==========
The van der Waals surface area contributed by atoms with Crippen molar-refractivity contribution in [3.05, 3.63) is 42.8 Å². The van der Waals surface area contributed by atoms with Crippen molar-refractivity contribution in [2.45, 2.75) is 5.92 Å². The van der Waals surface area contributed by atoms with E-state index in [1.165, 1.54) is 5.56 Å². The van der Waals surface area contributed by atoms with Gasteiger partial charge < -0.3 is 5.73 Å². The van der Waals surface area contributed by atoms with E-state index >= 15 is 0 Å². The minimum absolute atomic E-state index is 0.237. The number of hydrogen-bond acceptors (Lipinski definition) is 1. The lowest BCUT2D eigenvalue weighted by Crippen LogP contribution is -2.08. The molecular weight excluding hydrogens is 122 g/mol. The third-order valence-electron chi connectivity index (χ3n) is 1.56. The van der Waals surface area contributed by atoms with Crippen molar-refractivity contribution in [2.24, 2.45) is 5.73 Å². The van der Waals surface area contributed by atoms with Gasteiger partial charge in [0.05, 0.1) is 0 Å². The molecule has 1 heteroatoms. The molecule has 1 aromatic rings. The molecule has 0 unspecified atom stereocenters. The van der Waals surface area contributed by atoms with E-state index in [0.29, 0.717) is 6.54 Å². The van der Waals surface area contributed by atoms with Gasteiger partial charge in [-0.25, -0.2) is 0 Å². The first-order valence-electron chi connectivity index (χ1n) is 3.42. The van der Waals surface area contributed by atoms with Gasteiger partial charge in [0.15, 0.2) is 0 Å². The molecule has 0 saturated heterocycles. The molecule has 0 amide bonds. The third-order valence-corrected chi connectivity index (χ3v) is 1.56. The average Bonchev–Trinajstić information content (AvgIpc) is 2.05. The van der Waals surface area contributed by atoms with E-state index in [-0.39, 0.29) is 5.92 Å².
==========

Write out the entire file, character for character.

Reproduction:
The van der Waals surface area contributed by atoms with Crippen molar-refractivity contribution in [3.05, 3.63) is 42.8 Å². The van der Waals surface area contributed by atoms with Crippen molar-refractivity contribution in [2.45, 2.75) is 5.92 Å². The van der Waals surface area contributed by atoms with E-state index in [1.165, 1.54) is 5.56 Å². The van der Waals surface area contributed by atoms with Gasteiger partial charge < -0.3 is 5.73 Å². The van der Waals surface area contributed by atoms with E-state index >= 15 is 0 Å². The minimum absolute atomic E-state index is 0.237. The number of hydrogen-bond acceptors (Lipinski definition) is 1. The lowest BCUT2D eigenvalue weighted by Crippen LogP contribution is -2.08. The molecular weight excluding hydrogens is 122 g/mol. The third-order valence-electron chi connectivity index (χ3n) is 1.56. The van der Waals surface area contributed by atoms with Crippen molar-refractivity contribution in [2.24, 2.45) is 5.73 Å². The van der Waals surface area contributed by atoms with Gasteiger partial charge in [0.05, 0.1) is 0 Å². The molecule has 1 heteroatoms. The molecule has 1 aromatic rings. The molecule has 0 unspecified atom stereocenters. The van der Waals surface area contributed by atoms with E-state index in [0.29, 0.717) is 6.54 Å². The van der Waals surface area contributed by atoms with Gasteiger partial charge in [-0.25, -0.2) is 0 Å². The first-order valence-electron chi connectivity index (χ1n) is 3.42. The van der Waals surface area contributed by atoms with Gasteiger partial charge in [0.15, 0.2) is 0 Å². The molecule has 0 saturated heterocycles. The molecule has 0 amide bonds. The third-order valence-corrected chi connectivity index (χ3v) is 1.56. The average Bonchev–Trinajstić information content (AvgIpc) is 2.05. The van der Waals surface area contributed by atoms with E-state index in [-0.39, 0.29) is 5.92 Å².